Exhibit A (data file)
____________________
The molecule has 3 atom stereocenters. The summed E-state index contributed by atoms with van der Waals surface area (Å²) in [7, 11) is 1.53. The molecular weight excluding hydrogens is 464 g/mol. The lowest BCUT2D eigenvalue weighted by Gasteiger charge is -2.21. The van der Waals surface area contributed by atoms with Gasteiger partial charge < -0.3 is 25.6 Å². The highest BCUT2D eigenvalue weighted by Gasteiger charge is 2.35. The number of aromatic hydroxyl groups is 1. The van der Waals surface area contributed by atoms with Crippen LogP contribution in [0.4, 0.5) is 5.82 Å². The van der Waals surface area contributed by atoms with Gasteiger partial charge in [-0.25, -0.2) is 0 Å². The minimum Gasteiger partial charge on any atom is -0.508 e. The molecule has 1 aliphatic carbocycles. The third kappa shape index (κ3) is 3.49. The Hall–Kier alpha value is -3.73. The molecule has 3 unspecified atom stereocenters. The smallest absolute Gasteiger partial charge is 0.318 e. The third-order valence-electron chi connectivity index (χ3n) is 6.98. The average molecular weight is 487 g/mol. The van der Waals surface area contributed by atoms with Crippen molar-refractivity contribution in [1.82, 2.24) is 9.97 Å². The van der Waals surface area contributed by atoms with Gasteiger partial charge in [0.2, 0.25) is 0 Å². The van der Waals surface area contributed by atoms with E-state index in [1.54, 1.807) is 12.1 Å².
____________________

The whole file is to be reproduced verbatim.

The molecule has 3 atom stereocenters. The summed E-state index contributed by atoms with van der Waals surface area (Å²) in [7, 11) is 1.53. The molecular weight excluding hydrogens is 464 g/mol. The lowest BCUT2D eigenvalue weighted by Gasteiger charge is -2.21. The van der Waals surface area contributed by atoms with Gasteiger partial charge < -0.3 is 25.6 Å². The highest BCUT2D eigenvalue weighted by Gasteiger charge is 2.35. The number of aromatic hydroxyl groups is 1. The van der Waals surface area contributed by atoms with Crippen LogP contribution in [0.4, 0.5) is 5.82 Å². The van der Waals surface area contributed by atoms with Gasteiger partial charge in [-0.25, -0.2) is 0 Å². The minimum Gasteiger partial charge on any atom is -0.508 e. The molecule has 1 aliphatic carbocycles. The third kappa shape index (κ3) is 3.49. The Hall–Kier alpha value is -3.73. The molecule has 3 unspecified atom stereocenters. The smallest absolute Gasteiger partial charge is 0.318 e. The third-order valence-electron chi connectivity index (χ3n) is 6.98. The average molecular weight is 487 g/mol. The van der Waals surface area contributed by atoms with Crippen molar-refractivity contribution in [1.82, 2.24) is 9.97 Å². The van der Waals surface area contributed by atoms with Gasteiger partial charge in [0.2, 0.25) is 0 Å². The van der Waals surface area contributed by atoms with E-state index in [1.54, 1.807) is 12.1 Å².